In its annual survey on the usage of electronic health records, Xerox found many Americans are open to getting medical records online if given instruction on how to obtain access by their medical providers.
Based on requirements set out by the Centers for Medicare & Medicaid Services, providers can earn Meaningful Use (MU) Stage 2 federal incentives if they demonstrate that five percent of patients are using secure portals to view, download and transmit their health information. Although less than 720 hospitals have met MU Stage 2 requirements so far, the survey shows an appetite among Americans to use the portals.
Survey results suggest that healthcare providers could make strides toward meeting MU Stage 2 requirements and improving care by focusing on the portal needs of Millennials (ages 18 to 34 in this survey) and Baby Boomers (ages 55+ in this survey).
The infographic shown below illustrates the differences between Millennials and Baby Boomers when it comes to online patient portals.
– A mobile generation, Millennials are more likely to report the highest preference in accessing patient portals on the go (43 percent on smartphones).
– Millennials are more interested in their medical records (57 percent) than any other content on online patient portals.
– They also want to be able to view personalized recommendations to improve their health (44 percent), information about additional services from their doctor (44 percent), and industry news about health topics of interest to them (23 percent).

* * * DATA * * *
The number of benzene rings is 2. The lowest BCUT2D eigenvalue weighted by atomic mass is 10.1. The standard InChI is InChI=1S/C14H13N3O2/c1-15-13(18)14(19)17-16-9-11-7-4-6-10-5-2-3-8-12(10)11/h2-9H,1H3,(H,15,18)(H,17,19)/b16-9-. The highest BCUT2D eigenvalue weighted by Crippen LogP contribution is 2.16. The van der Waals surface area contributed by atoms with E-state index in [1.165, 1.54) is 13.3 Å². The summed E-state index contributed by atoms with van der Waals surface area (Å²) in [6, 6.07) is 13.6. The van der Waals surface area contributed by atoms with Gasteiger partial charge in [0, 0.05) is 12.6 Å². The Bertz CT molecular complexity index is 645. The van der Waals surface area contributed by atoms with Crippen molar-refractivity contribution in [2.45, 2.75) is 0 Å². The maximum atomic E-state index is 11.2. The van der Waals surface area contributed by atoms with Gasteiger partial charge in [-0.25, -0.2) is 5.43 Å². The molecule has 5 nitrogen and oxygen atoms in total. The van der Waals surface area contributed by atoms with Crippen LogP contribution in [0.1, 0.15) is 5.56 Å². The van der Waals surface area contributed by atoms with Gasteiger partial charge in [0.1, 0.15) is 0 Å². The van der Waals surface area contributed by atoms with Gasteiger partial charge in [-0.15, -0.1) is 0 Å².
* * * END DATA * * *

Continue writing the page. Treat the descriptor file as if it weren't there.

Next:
– Two of every three older Americans have multiple chronic conditions, and treatment for this population accounts for 66 percent of the country’s healthcare budget. With a rising need for care, Boomers are ripe for provider engagement.
– Many Boomers who do not use portals say they would be much more engaged in their care if they received access to medical information online (56 percent of those ages 55 to 64, and 46 percent of those ages 65 or older).
– Boomers ages 55 to 64 accounted for the highest percentage (83 percent) of Americans who say they already do or would communicate with healthcare providers via a patient portal.
– In that same group, 70 percent say they do or would schedule appointments; 64 percent access/review medical records/test results; 60 percent ask their physicians questions; 58 percent order prescription refills, and 40 percent request a referral.
The survey was conducted online within the United States by Harris Poll on behalf of Xerox from Sept. 2 to Sept. 4, 2014, among 2,017 adults ages 18 and older (among which 1,250 do not use online patient portals and 767 do use online patient portals). This online survey is not based on a probability sample and therefore no estimate of theoretical sampling error can be calculated.